Skip Navigation
Skip to contents


Sumissioin : submit your manuscript

Author Index

Page Path
HOME > Browse articles > Author Index
Chin Kang Koh 2 Articles
Effects of Patient Safety Culture on Nurse Burnout in the Operating Room
Ye Sol Lee, Chin Kang Koh
STRESS. 2020;28(3):118-124.   Published online September 30, 2020
  • 233 View
  • 9 Download
Abstract PDF

The occurrence of nurse burnout, which could affect the quality of nursing, largely depends on the characteristics of a hospital department. An operating room (OR) environment comes with a high possibility of nurses committing errors, and OR nurses respect the value of patient safety and perform their safety management duties as needed. Although patient safety culture in an OR might affect OR nurse burnout, there is insufficient evidence to show such an association.


This cross-sectional study was conducted in a hospital in Seoul, South Korea in 2019. One-hundred and twenty-two OR nurses completed the Safety Attitude Questionnaire Korean version 2 and Maslach Burnout Inventory that measured perceived levels of patient safety culture and burnout, respectively.


Correlation analyses found that lower burnout was significantly associated with better patient safety culture. Through a multiple regression, the predictors of emotional exhaustion in patient safety culture identified were job satisfaction (β=−.524, p=.000) and working conditions (β=−.282, p=.015). Working conditions predicted depersonalization (β=−.323, p=.009), while job satisfaction predicted lack of personal accomplishment (β=−.250, p=.004). Meanwhile, years in the unit (β=−.397, p=.001) predicted lack of personal accomplishment.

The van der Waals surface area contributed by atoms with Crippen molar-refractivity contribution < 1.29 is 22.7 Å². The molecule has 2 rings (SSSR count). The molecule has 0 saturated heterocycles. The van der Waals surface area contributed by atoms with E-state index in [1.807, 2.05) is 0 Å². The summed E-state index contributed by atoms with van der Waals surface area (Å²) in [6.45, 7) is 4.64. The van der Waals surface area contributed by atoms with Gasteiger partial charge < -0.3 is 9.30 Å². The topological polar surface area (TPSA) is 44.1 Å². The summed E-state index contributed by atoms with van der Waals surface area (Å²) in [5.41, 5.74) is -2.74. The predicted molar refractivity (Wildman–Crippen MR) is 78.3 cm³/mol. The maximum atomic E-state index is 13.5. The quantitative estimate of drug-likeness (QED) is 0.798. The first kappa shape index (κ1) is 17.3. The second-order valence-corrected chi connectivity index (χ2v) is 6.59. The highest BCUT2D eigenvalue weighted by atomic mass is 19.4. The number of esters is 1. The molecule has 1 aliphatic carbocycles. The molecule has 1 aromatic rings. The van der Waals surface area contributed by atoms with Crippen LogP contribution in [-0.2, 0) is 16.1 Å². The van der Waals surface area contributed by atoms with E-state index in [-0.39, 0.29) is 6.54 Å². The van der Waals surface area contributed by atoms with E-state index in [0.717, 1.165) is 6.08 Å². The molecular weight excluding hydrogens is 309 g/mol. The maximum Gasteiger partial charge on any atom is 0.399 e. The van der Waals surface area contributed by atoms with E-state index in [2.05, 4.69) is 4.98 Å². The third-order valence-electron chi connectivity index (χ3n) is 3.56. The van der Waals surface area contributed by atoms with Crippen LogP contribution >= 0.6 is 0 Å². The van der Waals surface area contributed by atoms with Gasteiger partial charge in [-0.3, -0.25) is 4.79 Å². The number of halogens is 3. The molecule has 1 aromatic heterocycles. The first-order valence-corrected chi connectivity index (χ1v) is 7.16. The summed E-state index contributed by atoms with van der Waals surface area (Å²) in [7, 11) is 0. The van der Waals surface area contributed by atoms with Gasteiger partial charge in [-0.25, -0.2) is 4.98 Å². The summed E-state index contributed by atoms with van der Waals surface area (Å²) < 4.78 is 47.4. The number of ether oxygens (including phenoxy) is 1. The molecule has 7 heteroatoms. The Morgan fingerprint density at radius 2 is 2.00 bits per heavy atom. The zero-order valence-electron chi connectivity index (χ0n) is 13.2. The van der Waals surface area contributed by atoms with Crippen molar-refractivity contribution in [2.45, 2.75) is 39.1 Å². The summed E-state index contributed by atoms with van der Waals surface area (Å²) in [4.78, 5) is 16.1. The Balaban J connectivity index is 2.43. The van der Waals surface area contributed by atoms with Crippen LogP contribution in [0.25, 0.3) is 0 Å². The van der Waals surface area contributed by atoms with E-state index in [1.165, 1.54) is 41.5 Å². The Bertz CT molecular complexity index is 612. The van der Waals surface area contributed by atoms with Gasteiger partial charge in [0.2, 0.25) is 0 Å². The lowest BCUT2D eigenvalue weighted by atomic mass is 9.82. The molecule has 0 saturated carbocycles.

These results suggest an important role for two dimensions of patient safety culture in mitigating burnout among OR nurses. It would be effective to improve working conditions in ORs by reducing the nurse-patient ratio, and to enhance job satisfaction among OR nurses by securing resources introduced by the conservation of resources theory.

The Relation of Parenting Stress, Anger and Somatization Symptom of Mothers
Eun-Kyung Kim, Chin Kang Koh
Korean J Str Res. 2016;24(3):151-160.   Published online September 30, 2016
  • 175 View
  • 3 Download
  • 7 Citations
Abstract PDF

The purpose of this study was to identify the relation of parenting stress, anger and somatization symptom in mothers. Data were collected from 104 mothers of infants 12 months to 7 years old and analyzed by the statistical package SPSS WIN 20.0. The mean score for parenting stress was 78.26, that of anger was 74.00 and that of somatization symptom was 8.09. The score for parent domain was the highest in parenting stress and that of anger-control was the highest in anger expression. And the score of the trait anger was higher than that of the state anger. The parent domain was significant correlated with state anger (r=.490, p<.001) and trait anger (r=.415, p<.001), parent-children domain was significant correlated with state anger (r=.418, p<.001), somatization symptom was significant correlated with parent domain (r=.454, p<.001) and state anger (r=.488, p<.001). Anger-in (t=4.864, p<.001) and parent domain in parenting stress (t=2.380, p=.019) were significant predictors explaining 35.7% in somatization symptom.